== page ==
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Archive - 01 - 2009

Twin Study: Diabetes Significantly Increases Risk For Alzheimer's Disease And Other Dementia

Posted by dlife on Tue, Jan 27, 09, 10:39 AM 0 Comment

January 27, 2009 (EurekAlert) - Diabetics have a significantly greater risk of dementia, both Alzheimer's disease the most common form of dementia and other dementia, reveals important new data from an ongoing study of twins. The risk of dementia is especially strong if the onset of diabetes occurs in middle age, according to the study."Our results . . . highlighted the need to maintain a healthy lifestyle during adulthood in order to reduce the risk of dementia late in life," explained Dr. Margaret Gatz, who directs the Study of Dementia in Swedish Twins.In a study published in the January 2009 issue of Diabetes, Gatz and researchers from Sweden show that getting diabetes before the age of 65 corresponds to a 125 percent increased risk for Alzheimer's disease. Nearly 21 million people in the United States have diabetes, according to the American Diabetes Association, which publishes the journal.This risk of Alzheimer's disease or other dementia was significant for mid-life diabetics as opposed to those who develop diabetes after 65 even when controlling for family factors. In other studies, genetic factors and childhood poverty have been shown to independently contribute to the risk of both diabetes and dementia."Twins provide naturally matched pairs, in which confounding factors such as genetics and childhood environment may be removed when comparisons are made between twins," explained Gatz, professor of psychology, gerontology and preventive medicine at the University of Southern California and foreign adjunct professor of medical epidemiology and biostatistics at the Karolinska Institute in Sweden.Indeed, the chances of a diabetic developing Alzheimer's disease may be even greater in real life than in the study, the researchers write. They identify several factors that might have led them to underestimate the risk of dementia and Alzheimer's among those who develop diabetes before the age of 65.Diabetes usually appears at a younger age than dementia does, the researchers note. Diabetes is also associated with a higher mortality rate, which may reduce the size of the sample of older adults. In addition, approximately 30 percent of older adults with diabetes have not been diagnosed.The results of the study implicate adult choices such as exercise, diet and smoking, as well as glycemic control in patients with diabetes, in affecting risk for Alzheimer's disease and diabetes, according to the researchers.The sample for the study was 13,693 Swedish twins aged 65 or older in 1998, the year tracking for dementia began. Information about diabetes came from prior surveys of twins and linkage to hospital discharge registry data beginning in the 1960s.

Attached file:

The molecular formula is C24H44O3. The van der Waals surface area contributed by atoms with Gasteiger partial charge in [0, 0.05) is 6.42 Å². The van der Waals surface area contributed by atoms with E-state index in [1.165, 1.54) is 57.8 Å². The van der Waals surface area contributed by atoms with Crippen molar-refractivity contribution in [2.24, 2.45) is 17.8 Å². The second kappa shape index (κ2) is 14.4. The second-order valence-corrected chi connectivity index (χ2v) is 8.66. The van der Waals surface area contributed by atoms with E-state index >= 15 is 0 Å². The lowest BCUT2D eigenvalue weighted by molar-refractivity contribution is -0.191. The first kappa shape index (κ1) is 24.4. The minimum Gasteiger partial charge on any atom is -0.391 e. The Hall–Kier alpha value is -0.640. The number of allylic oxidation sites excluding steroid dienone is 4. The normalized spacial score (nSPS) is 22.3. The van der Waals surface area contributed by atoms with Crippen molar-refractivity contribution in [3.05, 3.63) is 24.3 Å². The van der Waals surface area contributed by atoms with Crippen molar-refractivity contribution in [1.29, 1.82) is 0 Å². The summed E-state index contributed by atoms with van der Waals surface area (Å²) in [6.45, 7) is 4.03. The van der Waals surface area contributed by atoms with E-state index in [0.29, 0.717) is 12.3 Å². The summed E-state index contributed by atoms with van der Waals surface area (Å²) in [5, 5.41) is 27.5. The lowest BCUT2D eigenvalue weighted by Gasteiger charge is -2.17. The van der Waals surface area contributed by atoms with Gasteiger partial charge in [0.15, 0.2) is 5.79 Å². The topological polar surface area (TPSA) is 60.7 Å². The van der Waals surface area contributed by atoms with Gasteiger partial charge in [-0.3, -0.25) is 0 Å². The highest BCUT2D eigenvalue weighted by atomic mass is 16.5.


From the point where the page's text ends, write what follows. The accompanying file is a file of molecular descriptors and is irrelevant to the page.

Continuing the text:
Higher A1C Levels Linked To Lower Brain Function

Posted by dlife on Mon, Jan 26, 09, 12:27 PM 0 Comment

January 26, 2009 (ADA) - Higher average blood glucose (sugar) levels in people with type 2 diabetes are linked to lower cognitive functioning, according to a study published online today in the journal Diabetes Care.The ongoing Memory in Diabetes (MIND) study, a sub-study of the Action to Control Cardiovascular Risk in Diabetes (ACCORD) trial, found that higher levels of hemoglobin A1C levels (a measure of the average blood glucose levels over a 2-3 month period) are significantly associated with poorer performance on three cognitive tasks, which require memory, speed and the ability to manage multiple tasks at the same time. A higher A1C level was also associated with a lower score on a test of global cognitive functionPrevious studies have shown that people with diabetes are 1.5 times more likely to experience cognitive decline and dementia than people without diabetes. The MIND results suggest diabetes may be associated with mild cognitive impairment.Even a mild impairment in cognitive function is of concern for people with type 2 diabetes, said lead researcher Dr. Tali Cukierman-Yaffe, of the Gertner Institute for Epidemiology & Health Policy Research, Endocrinology Institute at Sheba Medical Center & Sackler School of Medicine at Tel-Aviv University in Israel. However, these results are cross-sectional so it is not yet known whether higher levels of blood sugar increase the risk for cognitive impairment or whether impairment decreases the ability to control blood sugar levels. This will be answered in the ongoing ACCORD-MIND study, in which study patients are followed over time and are tested three times during the trial. One aim of this ACCORD-MIND follow-up is to test the hypothesis that lowering A1C could result in improved cognitive function.

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